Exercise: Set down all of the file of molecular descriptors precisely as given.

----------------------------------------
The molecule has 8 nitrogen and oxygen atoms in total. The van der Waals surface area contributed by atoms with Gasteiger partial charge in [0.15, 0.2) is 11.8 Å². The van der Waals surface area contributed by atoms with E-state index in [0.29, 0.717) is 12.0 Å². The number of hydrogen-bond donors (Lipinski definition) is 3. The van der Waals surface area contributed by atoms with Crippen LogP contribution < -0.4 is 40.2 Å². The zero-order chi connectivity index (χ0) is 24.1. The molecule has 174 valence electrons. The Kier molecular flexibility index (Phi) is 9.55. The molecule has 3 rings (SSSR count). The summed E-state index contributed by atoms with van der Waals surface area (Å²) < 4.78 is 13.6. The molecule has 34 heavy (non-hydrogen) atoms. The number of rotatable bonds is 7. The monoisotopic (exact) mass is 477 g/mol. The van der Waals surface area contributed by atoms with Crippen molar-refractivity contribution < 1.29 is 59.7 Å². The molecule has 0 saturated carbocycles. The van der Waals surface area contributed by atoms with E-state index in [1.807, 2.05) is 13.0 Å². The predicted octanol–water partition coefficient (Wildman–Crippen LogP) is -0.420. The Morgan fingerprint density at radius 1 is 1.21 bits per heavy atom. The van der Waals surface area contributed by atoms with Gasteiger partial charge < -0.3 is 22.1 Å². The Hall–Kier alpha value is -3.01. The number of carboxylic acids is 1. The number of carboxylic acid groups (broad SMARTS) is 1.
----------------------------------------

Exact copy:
The molecule has 8 nitrogen and oxygen atoms in total. The van der Waals surface area contributed by atoms with Gasteiger partial charge in [0.15, 0.2) is 11.8 Å². The van der Waals surface area contributed by atoms with E-state index in [0.29, 0.717) is 12.0 Å². The number of hydrogen-bond donors (Lipinski definition) is 3. The van der Waals surface area contributed by atoms with Crippen LogP contribution < -0.4 is 40.2 Å². The zero-order chi connectivity index (χ0) is 24.1. The molecule has 174 valence electrons. The Kier molecular flexibility index (Phi) is 9.55. The molecule has 3 rings (SSSR count). The summed E-state index contributed by atoms with van der Waals surface area (Å²) < 4.78 is 13.6. The molecule has 34 heavy (non-hydrogen) atoms. The number of rotatable bonds is 7. The monoisotopic (exact) mass is 477 g/mol. The van der Waals surface area contributed by atoms with Crippen molar-refractivity contribution < 1.29 is 59.7 Å². The molecule has 0 saturated carbocycles. The van der Waals surface area contributed by atoms with E-state index in [1.807, 2.05) is 13.0 Å². The predicted octanol–water partition coefficient (Wildman–Crippen LogP) is -0.420. The Morgan fingerprint density at radius 1 is 1.21 bits per heavy atom. The van der Waals surface area contributed by atoms with Gasteiger partial charge < -0.3 is 22.1 Å². The Hall–Kier alpha value is -3.01. The number of carboxylic acids is 1. The number of carboxylic acid groups (broad SMARTS) is 1.